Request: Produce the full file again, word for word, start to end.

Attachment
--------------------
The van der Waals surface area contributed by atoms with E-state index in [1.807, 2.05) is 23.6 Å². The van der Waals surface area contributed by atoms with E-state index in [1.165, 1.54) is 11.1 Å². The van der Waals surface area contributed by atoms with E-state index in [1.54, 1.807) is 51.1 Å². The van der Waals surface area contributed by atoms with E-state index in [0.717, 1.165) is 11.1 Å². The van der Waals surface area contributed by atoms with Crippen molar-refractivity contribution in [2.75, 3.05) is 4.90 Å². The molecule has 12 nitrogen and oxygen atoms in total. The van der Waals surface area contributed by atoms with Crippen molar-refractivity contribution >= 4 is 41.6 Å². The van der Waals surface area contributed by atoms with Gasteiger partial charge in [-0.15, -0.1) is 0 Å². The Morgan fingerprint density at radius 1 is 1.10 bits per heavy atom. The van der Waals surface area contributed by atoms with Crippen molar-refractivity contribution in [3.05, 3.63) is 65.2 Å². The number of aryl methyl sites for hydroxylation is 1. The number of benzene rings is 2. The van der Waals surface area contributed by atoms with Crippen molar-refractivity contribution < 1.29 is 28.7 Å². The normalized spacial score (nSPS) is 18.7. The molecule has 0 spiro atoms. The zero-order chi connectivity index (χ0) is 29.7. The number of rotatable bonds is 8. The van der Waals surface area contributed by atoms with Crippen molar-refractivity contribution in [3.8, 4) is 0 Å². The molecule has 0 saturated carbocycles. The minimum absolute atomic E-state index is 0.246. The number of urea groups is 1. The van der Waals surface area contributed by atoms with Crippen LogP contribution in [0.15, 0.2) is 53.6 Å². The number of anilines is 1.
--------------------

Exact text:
The van der Waals surface area contributed by atoms with E-state index in [1.807, 2.05) is 23.6 Å². The van der Waals surface area contributed by atoms with E-state index in [1.165, 1.54) is 11.1 Å². The van der Waals surface area contributed by atoms with E-state index in [1.54, 1.807) is 51.1 Å². The van der Waals surface area contributed by atoms with E-state index in [0.717, 1.165) is 11.1 Å². The van der Waals surface area contributed by atoms with Crippen molar-refractivity contribution in [2.75, 3.05) is 4.90 Å². The molecule has 12 nitrogen and oxygen atoms in total. The van der Waals surface area contributed by atoms with Crippen molar-refractivity contribution >= 4 is 41.6 Å². The van der Waals surface area contributed by atoms with Gasteiger partial charge in [-0.15, -0.1) is 0 Å². The Morgan fingerprint density at radius 1 is 1.10 bits per heavy atom. The van der Waals surface area contributed by atoms with Crippen molar-refractivity contribution in [3.05, 3.63) is 65.2 Å². The number of aryl methyl sites for hydroxylation is 1. The number of benzene rings is 2. The van der Waals surface area contributed by atoms with Crippen molar-refractivity contribution < 1.29 is 28.7 Å². The normalized spacial score (nSPS) is 18.7. The molecule has 0 spiro atoms. The zero-order chi connectivity index (χ0) is 29.7. The number of rotatable bonds is 8. The van der Waals surface area contributed by atoms with Crippen molar-refractivity contribution in [3.8, 4) is 0 Å². The molecule has 0 saturated carbocycles. The minimum absolute atomic E-state index is 0.246. The number of urea groups is 1. The van der Waals surface area contributed by atoms with Crippen LogP contribution in [0.15, 0.2) is 53.6 Å². The number of anilines is 1.